PR Outreach Tips

You have monitored your PR’s impact with your metrics and found that you’re not reaching your goal of generating interest for your products or services. You might have had many attempts in pitching your company to your target media, but your emails remained unseen. Are there other ways to help you get coverage?

Here are five tips you can use to maximize your PR Outreach that will help you get coverage:

1. Identify relevant media contacts

Search for relevant media contacts like the top five reporters who regularly cover your niche or sector. You can use online tools like ProfNet, Source bottle, Respona, and Prowly to help you find media contacts.

In this stage, your target is to look for prospect advocates, influencers, and reporters that promote the same message your company has. Each reporter has their specialization or beats, and it’s important to find out which person matches your message perfectly.

2. Get to know your audience

It’s only logical to research your target media not only to build a relationship but also to understand their genre, interests, advocacies, different communication styles, and unique tones of conveying a message. It’s also crucial to understand their target audience.

Once you have a list of your prospect reporters, visit their social media profiles and look for their featured images, description or bio, and recent posts to see if they could be interested in covering your story.

Get to know your audience

3. Build relationships on social media

Relationship building is crucial in conducting press outreach. Your chances to get coverage by your target media lie in your relationship with them. One way to build your social network is to be active on social media.

Join relevant groups, follow official pages, and engage in discussions on trending topics. You can provide data, analysis, or something that is of value to people. This way, you become a source of information that people will go to when they need help. Public relations experts consider Twitter as the most valuable social media channel for PR.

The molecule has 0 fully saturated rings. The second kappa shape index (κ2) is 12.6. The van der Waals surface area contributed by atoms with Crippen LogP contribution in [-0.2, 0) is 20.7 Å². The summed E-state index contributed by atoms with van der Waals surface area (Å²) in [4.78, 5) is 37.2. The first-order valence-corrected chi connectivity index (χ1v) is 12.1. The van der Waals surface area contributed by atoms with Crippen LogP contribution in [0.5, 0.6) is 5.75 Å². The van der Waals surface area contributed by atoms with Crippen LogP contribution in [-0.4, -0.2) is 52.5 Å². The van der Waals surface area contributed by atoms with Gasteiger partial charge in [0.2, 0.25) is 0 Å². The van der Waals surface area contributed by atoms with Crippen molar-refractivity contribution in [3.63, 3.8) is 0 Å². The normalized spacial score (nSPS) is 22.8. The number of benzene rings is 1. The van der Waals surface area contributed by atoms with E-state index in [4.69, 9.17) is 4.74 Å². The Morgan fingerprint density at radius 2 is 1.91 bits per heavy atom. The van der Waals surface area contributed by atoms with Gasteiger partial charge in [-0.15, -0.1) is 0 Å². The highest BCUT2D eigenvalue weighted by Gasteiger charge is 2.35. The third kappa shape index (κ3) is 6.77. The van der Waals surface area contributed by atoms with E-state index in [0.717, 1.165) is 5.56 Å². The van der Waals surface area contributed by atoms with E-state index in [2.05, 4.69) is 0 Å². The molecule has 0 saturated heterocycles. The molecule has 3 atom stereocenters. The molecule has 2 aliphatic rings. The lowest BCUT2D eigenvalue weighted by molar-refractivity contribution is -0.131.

4. Write the best pitch

The challenge with writing the best pitch lies in timing, brevity, and relevance. In writing your pitch, make sure that you give the information they needed at the right time. 

Start with writing a standout subject line. Sixty-six percent of publishers agree that an email’s subject line is the most important factor for whether they open an email. 

Make sure your subject line gives them the following:

  • the idea that you’re providing them recent information about something they’re passionate about
  • context of what the email is all about
  • data that most of the audience can find useful 

As to the length of your pitch, brevity is vital. The ideal length is between 100 and 200 words. More than half of writers and editors around the globe choose pitches like this. 

There are different ways you can give value to them with your media outreach:

  • Offer a commentary of a reliable person or an expert in your company (e.g., CEO, marketing head, other C-suite executives)
  • Offer original and new research that’s related to published articles on your target media
  • Offer original and exclusive content or story idea that’s compelling and newsworthy at the moment
  • Provide media (e.g., photos, videos, mixed media) that they can use. Infographics and other data visualizations are as important as your words

Also, don’t be overly self-promotional as it can do you more harm than good. Your prospects are likely to turn down your pitches because of that.

5. Personal connection is key

It would be useless to pitch to someone who finds your news irrelevant to their beat. That’s how vital tip number two is. After identifying your prospects, tailor your email according to the specific needs of your media outreach campaign.

Make a personal connection by mentioning common denominators that you and the writer have. You can also mention the writer’s name twice in your message to prove that you’re not using an automated email. Using mass pitching gives a negative impression to the writers and editors that you’re only after the benefits, and not to build relationships with them.

Wrapping Up

The process and channels used for the effectiveness of PR outreach have changed over time. Even if social media has already stolen the spotlight of press outreach, nothing beats building relationships in introducing your business and increasing your brand awareness. Make use of the tools and tips to write pitches that are short, relevant, and are straight to the point to help you get coverage for your message.

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Keith has been using HARO for ~90 days. He went from never having heard of HARO to landing himself and his business in articles in The New York Times,,, U.S. News & World Report, and much more — all from just ~40 pitches in ~90 days.

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